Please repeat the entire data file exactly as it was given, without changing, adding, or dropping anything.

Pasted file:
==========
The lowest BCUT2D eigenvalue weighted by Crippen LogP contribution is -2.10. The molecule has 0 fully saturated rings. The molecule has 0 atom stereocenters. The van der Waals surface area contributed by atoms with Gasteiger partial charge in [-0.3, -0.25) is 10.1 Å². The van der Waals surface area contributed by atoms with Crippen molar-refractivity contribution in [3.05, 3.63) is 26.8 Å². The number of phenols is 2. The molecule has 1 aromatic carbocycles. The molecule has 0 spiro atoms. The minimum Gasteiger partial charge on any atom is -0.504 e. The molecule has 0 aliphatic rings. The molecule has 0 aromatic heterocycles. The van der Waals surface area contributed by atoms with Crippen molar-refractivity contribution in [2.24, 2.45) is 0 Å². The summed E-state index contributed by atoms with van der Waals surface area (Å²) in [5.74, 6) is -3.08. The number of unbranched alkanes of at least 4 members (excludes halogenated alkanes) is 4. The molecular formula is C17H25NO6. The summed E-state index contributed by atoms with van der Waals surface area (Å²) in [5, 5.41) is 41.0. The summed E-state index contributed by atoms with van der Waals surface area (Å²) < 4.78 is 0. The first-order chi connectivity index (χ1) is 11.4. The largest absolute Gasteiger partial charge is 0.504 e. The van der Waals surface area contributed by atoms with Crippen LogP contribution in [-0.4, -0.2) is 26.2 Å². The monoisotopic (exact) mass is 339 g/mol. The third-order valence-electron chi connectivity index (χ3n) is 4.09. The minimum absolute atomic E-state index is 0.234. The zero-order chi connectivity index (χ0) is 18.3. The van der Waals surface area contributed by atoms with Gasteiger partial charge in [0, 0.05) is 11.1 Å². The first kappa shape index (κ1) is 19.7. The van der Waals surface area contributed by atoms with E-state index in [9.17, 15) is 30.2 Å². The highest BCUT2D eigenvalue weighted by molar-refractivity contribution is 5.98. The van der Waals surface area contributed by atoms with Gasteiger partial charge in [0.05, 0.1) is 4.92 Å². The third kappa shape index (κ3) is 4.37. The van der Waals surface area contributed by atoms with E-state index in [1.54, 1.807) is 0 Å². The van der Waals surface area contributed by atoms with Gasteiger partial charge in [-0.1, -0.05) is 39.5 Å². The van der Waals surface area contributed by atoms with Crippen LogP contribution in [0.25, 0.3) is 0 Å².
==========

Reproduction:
The lowest BCUT2D eigenvalue weighted by Crippen LogP contribution is -2.10. The molecule has 0 fully saturated rings. The molecule has 0 atom stereocenters. The van der Waals surface area contributed by atoms with Gasteiger partial charge in [-0.3, -0.25) is 10.1 Å². The van der Waals surface area contributed by atoms with Crippen molar-refractivity contribution in [3.05, 3.63) is 26.8 Å². The number of phenols is 2. The molecule has 1 aromatic carbocycles. The molecule has 0 spiro atoms. The minimum Gasteiger partial charge on any atom is -0.504 e. The molecule has 0 aliphatic rings. The molecule has 0 aromatic heterocycles. The van der Waals surface area contributed by atoms with Crippen molar-refractivity contribution in [2.24, 2.45) is 0 Å². The summed E-state index contributed by atoms with van der Waals surface area (Å²) in [5.74, 6) is -3.08. The number of unbranched alkanes of at least 4 members (excludes halogenated alkanes) is 4. The molecular formula is C17H25NO6. The summed E-state index contributed by atoms with van der Waals surface area (Å²) in [5, 5.41) is 41.0. The summed E-state index contributed by atoms with van der Waals surface area (Å²) < 4.78 is 0. The first-order chi connectivity index (χ1) is 11.4. The largest absolute Gasteiger partial charge is 0.504 e. The van der Waals surface area contributed by atoms with Crippen LogP contribution in [-0.4, -0.2) is 26.2 Å². The monoisotopic (exact) mass is 339 g/mol. The third-order valence-electron chi connectivity index (χ3n) is 4.09. The minimum absolute atomic E-state index is 0.234. The zero-order chi connectivity index (χ0) is 18.3. The van der Waals surface area contributed by atoms with Gasteiger partial charge in [0, 0.05) is 11.1 Å². The first kappa shape index (κ1) is 19.7. The van der Waals surface area contributed by atoms with E-state index in [9.17, 15) is 30.2 Å². The highest BCUT2D eigenvalue weighted by molar-refractivity contribution is 5.98. The van der Waals surface area contributed by atoms with Gasteiger partial charge in [0.05, 0.1) is 4.92 Å². The third kappa shape index (κ3) is 4.37. The van der Waals surface area contributed by atoms with E-state index in [1.54, 1.807) is 0 Å². The van der Waals surface area contributed by atoms with Gasteiger partial charge in [-0.1, -0.05) is 39.5 Å². The van der Waals surface area contributed by atoms with Crippen LogP contribution in [0.25, 0.3) is 0 Å².